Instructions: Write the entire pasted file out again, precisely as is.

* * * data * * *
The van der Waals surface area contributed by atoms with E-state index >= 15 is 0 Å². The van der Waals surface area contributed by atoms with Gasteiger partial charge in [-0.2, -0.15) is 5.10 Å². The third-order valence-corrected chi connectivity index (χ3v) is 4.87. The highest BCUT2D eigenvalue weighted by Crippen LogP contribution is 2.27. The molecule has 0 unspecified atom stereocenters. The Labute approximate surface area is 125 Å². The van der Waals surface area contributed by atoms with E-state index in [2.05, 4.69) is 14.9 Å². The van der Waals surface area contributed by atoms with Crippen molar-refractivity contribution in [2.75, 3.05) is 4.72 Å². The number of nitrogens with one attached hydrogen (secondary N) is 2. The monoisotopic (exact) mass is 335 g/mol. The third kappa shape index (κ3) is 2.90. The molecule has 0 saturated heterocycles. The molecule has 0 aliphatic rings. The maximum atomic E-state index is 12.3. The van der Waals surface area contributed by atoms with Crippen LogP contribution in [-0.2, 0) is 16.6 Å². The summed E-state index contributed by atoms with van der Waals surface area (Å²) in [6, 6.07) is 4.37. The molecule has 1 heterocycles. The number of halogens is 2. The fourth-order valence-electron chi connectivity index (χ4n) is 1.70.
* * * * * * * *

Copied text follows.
The van der Waals surface area contributed by atoms with E-state index >= 15 is 0 Å². The van der Waals surface area contributed by atoms with Gasteiger partial charge in [-0.2, -0.15) is 5.10 Å². The third-order valence-corrected chi connectivity index (χ3v) is 4.87. The highest BCUT2D eigenvalue weighted by Crippen LogP contribution is 2.27. The molecule has 0 unspecified atom stereocenters. The Labute approximate surface area is 125 Å². The van der Waals surface area contributed by atoms with E-state index in [2.05, 4.69) is 14.9 Å². The van der Waals surface area contributed by atoms with Crippen molar-refractivity contribution in [2.75, 3.05) is 4.72 Å². The number of nitrogens with one attached hydrogen (secondary N) is 2. The monoisotopic (exact) mass is 335 g/mol. The third kappa shape index (κ3) is 2.90. The molecule has 0 saturated heterocycles. The molecule has 0 aliphatic rings. The maximum atomic E-state index is 12.3. The van der Waals surface area contributed by atoms with Crippen LogP contribution in [-0.2, 0) is 16.6 Å². The summed E-state index contributed by atoms with van der Waals surface area (Å²) in [6, 6.07) is 4.37. The molecule has 1 heterocycles. The number of halogens is 2. The fourth-order valence-electron chi connectivity index (χ4n) is 1.70.